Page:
Mr Manmohan Singh, laid the path to India's entry into the quadrilateral in December 2006, when he visited the Japanese Prime Minister, Mr Shinzo Abe. But India and Australia had withdrawn from the quad in the initial phases fearing it would provoke China and disrupt the relation with their strongest neighbor. The re-emergence of the quad is evidence that the member countries are now on the same page regarding the issues and seek support from each other to minimize China's power play on a larger canvas. India has been facing pressure from the U.S and Japan for a stronger role in its strategic position in the quadrilateral security dialogue. Interestingly as opposed to engagements by the previous government, the current Prime Minister of India Mr Narendra Modi has become more vocal and clear of his involvements in the issue. He is not one to shy away from taking up international discourses on any important matter and does not believe in insecurities between major players of the region. India is emerging firmly committed to freedom of navigation, flight and unhindered commercial trade backed by international laws especially the UNCLOS (United Nations Convention on the Law of the Sea). This brings India's conflicting opinion on the Expansionist policies of China in the South China Sea into light. Another interesting element proposed by the Modi government is the up-gradation of India's 'Look East Policy'(LEP) to the 'Act East Policy'(AEP). While deeper economic ties with the countries in the Asia-Pacific region was the major focus of the LEP, the AEP seeks to improve the stand on broader issues like politics, security, strategy and counter terrorism among these countries, mainly Japan, Vietnam, South Korea, Australia. While India's involvement in multilateral agreements between major Asian countries makes China uneasy, China's aggression in the SCS does the same to India. Hence the AEP can also be a platform to enter into the acts of balancing the power of China in the Asia-Pacific. Although India doesn't wish to be found in direct rivalry with China, the current and future relationships among the two countries may not prove to be as smooth as before.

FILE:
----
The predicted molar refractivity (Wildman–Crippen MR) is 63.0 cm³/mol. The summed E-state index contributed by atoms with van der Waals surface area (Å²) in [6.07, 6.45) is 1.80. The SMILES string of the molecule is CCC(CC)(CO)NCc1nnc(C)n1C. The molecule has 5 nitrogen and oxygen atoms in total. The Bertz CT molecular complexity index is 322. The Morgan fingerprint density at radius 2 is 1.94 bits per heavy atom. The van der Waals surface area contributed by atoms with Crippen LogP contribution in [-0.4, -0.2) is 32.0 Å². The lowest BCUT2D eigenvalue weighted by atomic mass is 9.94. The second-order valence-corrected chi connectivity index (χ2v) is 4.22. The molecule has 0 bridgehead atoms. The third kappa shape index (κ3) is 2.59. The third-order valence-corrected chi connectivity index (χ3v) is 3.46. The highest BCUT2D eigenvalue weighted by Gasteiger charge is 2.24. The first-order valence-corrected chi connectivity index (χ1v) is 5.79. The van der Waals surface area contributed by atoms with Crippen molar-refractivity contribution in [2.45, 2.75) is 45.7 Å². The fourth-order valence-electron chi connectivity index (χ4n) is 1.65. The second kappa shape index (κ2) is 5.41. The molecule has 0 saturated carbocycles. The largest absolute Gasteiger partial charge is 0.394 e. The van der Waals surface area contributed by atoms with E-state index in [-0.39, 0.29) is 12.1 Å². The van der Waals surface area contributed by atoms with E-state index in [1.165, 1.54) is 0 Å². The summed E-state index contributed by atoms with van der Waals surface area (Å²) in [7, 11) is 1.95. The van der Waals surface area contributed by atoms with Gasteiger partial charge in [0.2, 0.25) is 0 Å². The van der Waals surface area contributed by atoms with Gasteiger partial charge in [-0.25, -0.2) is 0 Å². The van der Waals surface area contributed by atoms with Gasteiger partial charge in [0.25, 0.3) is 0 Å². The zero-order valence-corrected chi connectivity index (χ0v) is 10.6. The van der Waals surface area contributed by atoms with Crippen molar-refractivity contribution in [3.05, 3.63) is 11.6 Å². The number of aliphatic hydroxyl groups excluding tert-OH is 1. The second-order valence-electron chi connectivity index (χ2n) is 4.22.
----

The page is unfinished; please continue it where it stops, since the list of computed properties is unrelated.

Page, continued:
Unlike the first time, the quadrilateral needs to alter its approach to be successful. Their agendas need to be carefully planned out and meetings fixed in advance about relevant issues to be tackled. The primary object of the quadrilateral is the re-establishment and maintenance of the International rules-based orders in the Asia Pacific. The dialogues are aimed at resolving any disputes that may disrupt this order by keeping a check on the operations of leading countries in the region, especially China, although not explicitly cited anywhere. For the fulfillment of its purpose, the quad is required to be informed about major challenges internally amongst its own members and describe to its external audience its plans and strategies lest it be deciphered by them in a way that seem destructive to the interests of a third party.







Domínguez, I. G. (2014). From 'look east' to 'act east'- India shifts focus. Germany: Deutsche Welle.

Elizabeth Economy, J. K. (2017). China's Maritime Disputes. Council on Foreign Relations.

Madan, T. (2017). The rise, fall and rebirth of the 'quad'. Texas: Texas National Security Network.

Panganiban, A. V. (2016, September 11). Nature of SCS Arbitral Tribunal. Philippine Daily Inquirer.

Ramabadran, S. (2017, May 8). India's Act East Policy- from the ASEAN to the Pacfic. South Asia Program at Hudson Institute.

walayat, A. (2016). Exclusive: Is US Admiral Harris Resurrecting the Quadrilateral Security Dialogue? US-China Perception Monitor.


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Written By Alice Saju

Student of Economics.